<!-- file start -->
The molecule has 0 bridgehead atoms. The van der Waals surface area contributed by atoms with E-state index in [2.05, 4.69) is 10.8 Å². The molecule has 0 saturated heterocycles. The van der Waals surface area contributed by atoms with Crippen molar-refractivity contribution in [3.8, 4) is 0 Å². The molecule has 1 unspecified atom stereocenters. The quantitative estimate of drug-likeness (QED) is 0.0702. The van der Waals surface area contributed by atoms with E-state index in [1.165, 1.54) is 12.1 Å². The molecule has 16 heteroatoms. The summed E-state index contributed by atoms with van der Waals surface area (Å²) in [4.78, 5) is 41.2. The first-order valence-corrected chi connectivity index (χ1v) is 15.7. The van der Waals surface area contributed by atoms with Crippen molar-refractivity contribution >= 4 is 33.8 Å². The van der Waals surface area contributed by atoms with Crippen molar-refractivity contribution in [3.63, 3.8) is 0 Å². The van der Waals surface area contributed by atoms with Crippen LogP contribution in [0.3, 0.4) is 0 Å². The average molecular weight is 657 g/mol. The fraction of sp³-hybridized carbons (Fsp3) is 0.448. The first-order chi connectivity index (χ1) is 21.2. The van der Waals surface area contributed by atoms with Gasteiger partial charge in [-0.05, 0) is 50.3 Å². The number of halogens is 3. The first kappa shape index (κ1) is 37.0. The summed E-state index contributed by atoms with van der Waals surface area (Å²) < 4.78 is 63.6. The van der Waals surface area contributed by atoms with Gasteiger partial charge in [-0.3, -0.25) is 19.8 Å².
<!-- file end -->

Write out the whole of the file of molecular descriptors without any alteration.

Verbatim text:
The molecule has 0 bridgehead atoms. The van der Waals surface area contributed by atoms with E-state index in [2.05, 4.69) is 10.8 Å². The molecule has 0 saturated heterocycles. The van der Waals surface area contributed by atoms with Crippen molar-refractivity contribution in [3.8, 4) is 0 Å². The molecule has 1 unspecified atom stereocenters. The quantitative estimate of drug-likeness (QED) is 0.0702. The van der Waals surface area contributed by atoms with E-state index in [1.165, 1.54) is 12.1 Å². The molecule has 16 heteroatoms. The summed E-state index contributed by atoms with van der Waals surface area (Å²) in [4.78, 5) is 41.2. The first-order valence-corrected chi connectivity index (χ1v) is 15.7. The van der Waals surface area contributed by atoms with Crippen molar-refractivity contribution >= 4 is 33.8 Å². The van der Waals surface area contributed by atoms with Crippen molar-refractivity contribution in [3.63, 3.8) is 0 Å². The van der Waals surface area contributed by atoms with Crippen LogP contribution in [0.3, 0.4) is 0 Å². The average molecular weight is 657 g/mol. The fraction of sp³-hybridized carbons (Fsp3) is 0.448. The first-order chi connectivity index (χ1) is 21.2. The van der Waals surface area contributed by atoms with Gasteiger partial charge in [-0.05, 0) is 50.3 Å². The number of halogens is 3. The first kappa shape index (κ1) is 37.0. The summed E-state index contributed by atoms with van der Waals surface area (Å²) < 4.78 is 63.6. The van der Waals surface area contributed by atoms with Gasteiger partial charge in [-0.3, -0.25) is 19.8 Å².